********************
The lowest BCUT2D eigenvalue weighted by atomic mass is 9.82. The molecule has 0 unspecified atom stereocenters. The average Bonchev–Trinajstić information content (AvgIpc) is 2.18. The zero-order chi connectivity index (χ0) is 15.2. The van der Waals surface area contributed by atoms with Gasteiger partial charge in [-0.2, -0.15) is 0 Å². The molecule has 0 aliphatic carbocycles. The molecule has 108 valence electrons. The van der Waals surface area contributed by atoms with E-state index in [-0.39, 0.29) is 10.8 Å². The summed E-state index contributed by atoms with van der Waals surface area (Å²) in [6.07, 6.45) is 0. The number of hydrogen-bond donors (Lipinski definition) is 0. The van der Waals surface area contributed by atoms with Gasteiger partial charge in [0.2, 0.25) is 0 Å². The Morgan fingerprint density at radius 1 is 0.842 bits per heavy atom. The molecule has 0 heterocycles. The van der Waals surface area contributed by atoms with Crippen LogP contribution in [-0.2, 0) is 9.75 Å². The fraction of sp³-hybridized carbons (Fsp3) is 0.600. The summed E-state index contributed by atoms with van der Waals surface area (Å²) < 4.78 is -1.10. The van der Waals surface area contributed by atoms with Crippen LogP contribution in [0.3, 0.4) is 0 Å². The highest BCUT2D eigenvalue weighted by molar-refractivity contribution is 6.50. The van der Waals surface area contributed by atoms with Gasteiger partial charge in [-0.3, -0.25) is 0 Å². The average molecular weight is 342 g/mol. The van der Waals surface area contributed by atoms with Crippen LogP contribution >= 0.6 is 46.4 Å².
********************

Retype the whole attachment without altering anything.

The lowest BCUT2D eigenvalue weighted by atomic mass is 9.82. The molecule has 0 unspecified atom stereocenters. The average Bonchev–Trinajstić information content (AvgIpc) is 2.18. The zero-order chi connectivity index (χ0) is 15.2. The van der Waals surface area contributed by atoms with Gasteiger partial charge in [-0.2, -0.15) is 0 Å². The molecule has 0 aliphatic carbocycles. The molecule has 108 valence electrons. The van der Waals surface area contributed by atoms with E-state index in [-0.39, 0.29) is 10.8 Å². The summed E-state index contributed by atoms with van der Waals surface area (Å²) in [6.07, 6.45) is 0. The number of hydrogen-bond donors (Lipinski definition) is 0. The van der Waals surface area contributed by atoms with Gasteiger partial charge in [0.2, 0.25) is 0 Å². The Morgan fingerprint density at radius 1 is 0.842 bits per heavy atom. The molecule has 0 heterocycles. The van der Waals surface area contributed by atoms with Crippen LogP contribution in [-0.2, 0) is 9.75 Å². The fraction of sp³-hybridized carbons (Fsp3) is 0.600. The summed E-state index contributed by atoms with van der Waals surface area (Å²) < 4.78 is -1.10. The van der Waals surface area contributed by atoms with Crippen LogP contribution in [0.3, 0.4) is 0 Å². The highest BCUT2D eigenvalue weighted by molar-refractivity contribution is 6.50. The van der Waals surface area contributed by atoms with Gasteiger partial charge in [-0.3, -0.25) is 0 Å². The average molecular weight is 342 g/mol. The van der Waals surface area contributed by atoms with Crippen LogP contribution >= 0.6 is 46.4 Å².